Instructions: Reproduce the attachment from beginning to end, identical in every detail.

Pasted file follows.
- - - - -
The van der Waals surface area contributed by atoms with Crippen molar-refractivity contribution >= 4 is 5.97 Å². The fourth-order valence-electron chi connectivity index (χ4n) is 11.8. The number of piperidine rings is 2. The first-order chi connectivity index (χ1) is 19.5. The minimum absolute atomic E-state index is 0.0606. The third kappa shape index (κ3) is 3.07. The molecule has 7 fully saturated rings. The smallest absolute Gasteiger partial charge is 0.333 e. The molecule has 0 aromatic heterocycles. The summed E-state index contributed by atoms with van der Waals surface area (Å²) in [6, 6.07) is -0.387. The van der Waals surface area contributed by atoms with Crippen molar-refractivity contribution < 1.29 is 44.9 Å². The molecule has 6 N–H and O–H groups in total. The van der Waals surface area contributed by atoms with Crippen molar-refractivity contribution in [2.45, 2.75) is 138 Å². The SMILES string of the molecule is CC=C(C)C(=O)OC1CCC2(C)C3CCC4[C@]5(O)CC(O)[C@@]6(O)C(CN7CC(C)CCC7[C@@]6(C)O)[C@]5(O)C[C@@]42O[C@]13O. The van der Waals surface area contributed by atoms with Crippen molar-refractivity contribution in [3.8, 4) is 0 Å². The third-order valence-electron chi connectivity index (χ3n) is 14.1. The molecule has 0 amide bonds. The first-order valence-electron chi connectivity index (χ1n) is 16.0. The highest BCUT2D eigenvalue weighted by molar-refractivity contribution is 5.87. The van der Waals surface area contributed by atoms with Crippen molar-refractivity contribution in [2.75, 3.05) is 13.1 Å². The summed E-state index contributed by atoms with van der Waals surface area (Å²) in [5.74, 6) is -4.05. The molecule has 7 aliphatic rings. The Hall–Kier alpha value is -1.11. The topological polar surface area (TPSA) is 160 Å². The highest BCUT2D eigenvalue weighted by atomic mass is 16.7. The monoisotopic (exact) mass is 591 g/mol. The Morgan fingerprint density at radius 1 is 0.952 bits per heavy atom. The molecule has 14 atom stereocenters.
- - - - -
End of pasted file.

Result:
The van der Waals surface area contributed by atoms with Crippen molar-refractivity contribution >= 4 is 5.97 Å². The fourth-order valence-electron chi connectivity index (χ4n) is 11.8. The number of piperidine rings is 2. The first-order chi connectivity index (χ1) is 19.5. The minimum absolute atomic E-state index is 0.0606. The third kappa shape index (κ3) is 3.07. The molecule has 7 fully saturated rings. The smallest absolute Gasteiger partial charge is 0.333 e. The molecule has 0 aromatic heterocycles. The summed E-state index contributed by atoms with van der Waals surface area (Å²) in [6, 6.07) is -0.387. The van der Waals surface area contributed by atoms with Crippen molar-refractivity contribution < 1.29 is 44.9 Å². The molecule has 6 N–H and O–H groups in total. The van der Waals surface area contributed by atoms with Crippen molar-refractivity contribution in [2.45, 2.75) is 138 Å². The SMILES string of the molecule is CC=C(C)C(=O)OC1CCC2(C)C3CCC4[C@]5(O)CC(O)[C@@]6(O)C(CN7CC(C)CCC7[C@@]6(C)O)[C@]5(O)C[C@@]42O[C@]13O. The van der Waals surface area contributed by atoms with Crippen molar-refractivity contribution in [3.8, 4) is 0 Å². The third-order valence-electron chi connectivity index (χ3n) is 14.1. The molecule has 0 amide bonds. The first-order valence-electron chi connectivity index (χ1n) is 16.0. The highest BCUT2D eigenvalue weighted by molar-refractivity contribution is 5.87. The van der Waals surface area contributed by atoms with Crippen molar-refractivity contribution in [2.75, 3.05) is 13.1 Å². The summed E-state index contributed by atoms with van der Waals surface area (Å²) in [5.74, 6) is -4.05. The molecule has 7 aliphatic rings. The Hall–Kier alpha value is -1.11. The topological polar surface area (TPSA) is 160 Å². The highest BCUT2D eigenvalue weighted by atomic mass is 16.7. The monoisotopic (exact) mass is 591 g/mol. The Morgan fingerprint density at radius 1 is 0.952 bits per heavy atom. The molecule has 14 atom stereocenters.